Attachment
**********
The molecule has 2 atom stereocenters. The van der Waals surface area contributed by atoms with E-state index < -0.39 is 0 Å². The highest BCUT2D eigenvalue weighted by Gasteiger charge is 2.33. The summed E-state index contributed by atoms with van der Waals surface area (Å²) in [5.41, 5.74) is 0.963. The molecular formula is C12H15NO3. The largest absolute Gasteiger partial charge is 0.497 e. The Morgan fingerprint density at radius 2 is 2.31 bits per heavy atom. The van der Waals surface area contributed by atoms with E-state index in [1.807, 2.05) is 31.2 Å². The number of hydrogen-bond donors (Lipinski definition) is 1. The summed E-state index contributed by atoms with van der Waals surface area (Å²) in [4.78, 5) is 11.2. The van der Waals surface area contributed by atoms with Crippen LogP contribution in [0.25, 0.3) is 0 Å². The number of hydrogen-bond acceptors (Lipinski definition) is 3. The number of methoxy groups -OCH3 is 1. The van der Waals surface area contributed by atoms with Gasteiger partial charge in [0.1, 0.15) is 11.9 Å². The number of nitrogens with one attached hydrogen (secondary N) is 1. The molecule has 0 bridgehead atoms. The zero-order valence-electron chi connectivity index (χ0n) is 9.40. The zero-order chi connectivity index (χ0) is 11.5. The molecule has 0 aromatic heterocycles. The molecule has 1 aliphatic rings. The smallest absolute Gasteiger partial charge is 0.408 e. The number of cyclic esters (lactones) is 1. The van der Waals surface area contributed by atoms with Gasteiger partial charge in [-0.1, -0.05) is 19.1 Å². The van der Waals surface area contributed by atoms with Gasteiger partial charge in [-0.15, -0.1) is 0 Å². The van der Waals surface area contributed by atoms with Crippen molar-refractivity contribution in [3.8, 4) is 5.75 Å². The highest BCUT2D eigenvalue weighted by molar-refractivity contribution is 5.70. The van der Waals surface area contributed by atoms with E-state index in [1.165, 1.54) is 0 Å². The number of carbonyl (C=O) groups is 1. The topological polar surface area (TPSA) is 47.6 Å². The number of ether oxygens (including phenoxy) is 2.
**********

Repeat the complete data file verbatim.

The molecule has 2 atom stereocenters. The van der Waals surface area contributed by atoms with E-state index < -0.39 is 0 Å². The highest BCUT2D eigenvalue weighted by Gasteiger charge is 2.33. The summed E-state index contributed by atoms with van der Waals surface area (Å²) in [5.41, 5.74) is 0.963. The molecular formula is C12H15NO3. The largest absolute Gasteiger partial charge is 0.497 e. The Morgan fingerprint density at radius 2 is 2.31 bits per heavy atom. The van der Waals surface area contributed by atoms with E-state index in [1.807, 2.05) is 31.2 Å². The number of hydrogen-bond donors (Lipinski definition) is 1. The summed E-state index contributed by atoms with van der Waals surface area (Å²) in [4.78, 5) is 11.2. The van der Waals surface area contributed by atoms with Crippen LogP contribution in [0.25, 0.3) is 0 Å². The number of hydrogen-bond acceptors (Lipinski definition) is 3. The number of methoxy groups -OCH3 is 1. The van der Waals surface area contributed by atoms with Gasteiger partial charge in [0.1, 0.15) is 11.9 Å². The number of nitrogens with one attached hydrogen (secondary N) is 1. The molecule has 0 bridgehead atoms. The zero-order valence-electron chi connectivity index (χ0n) is 9.40. The zero-order chi connectivity index (χ0) is 11.5. The molecule has 0 aromatic heterocycles. The molecule has 1 aliphatic rings. The smallest absolute Gasteiger partial charge is 0.408 e. The number of cyclic esters (lactones) is 1. The van der Waals surface area contributed by atoms with Gasteiger partial charge in [-0.1, -0.05) is 19.1 Å². The van der Waals surface area contributed by atoms with Gasteiger partial charge in [-0.15, -0.1) is 0 Å². The van der Waals surface area contributed by atoms with Crippen molar-refractivity contribution in [3.8, 4) is 5.75 Å². The highest BCUT2D eigenvalue weighted by molar-refractivity contribution is 5.70. The van der Waals surface area contributed by atoms with E-state index in [1.165, 1.54) is 0 Å². The number of carbonyl (C=O) groups is 1. The topological polar surface area (TPSA) is 47.6 Å². The number of ether oxygens (including phenoxy) is 2.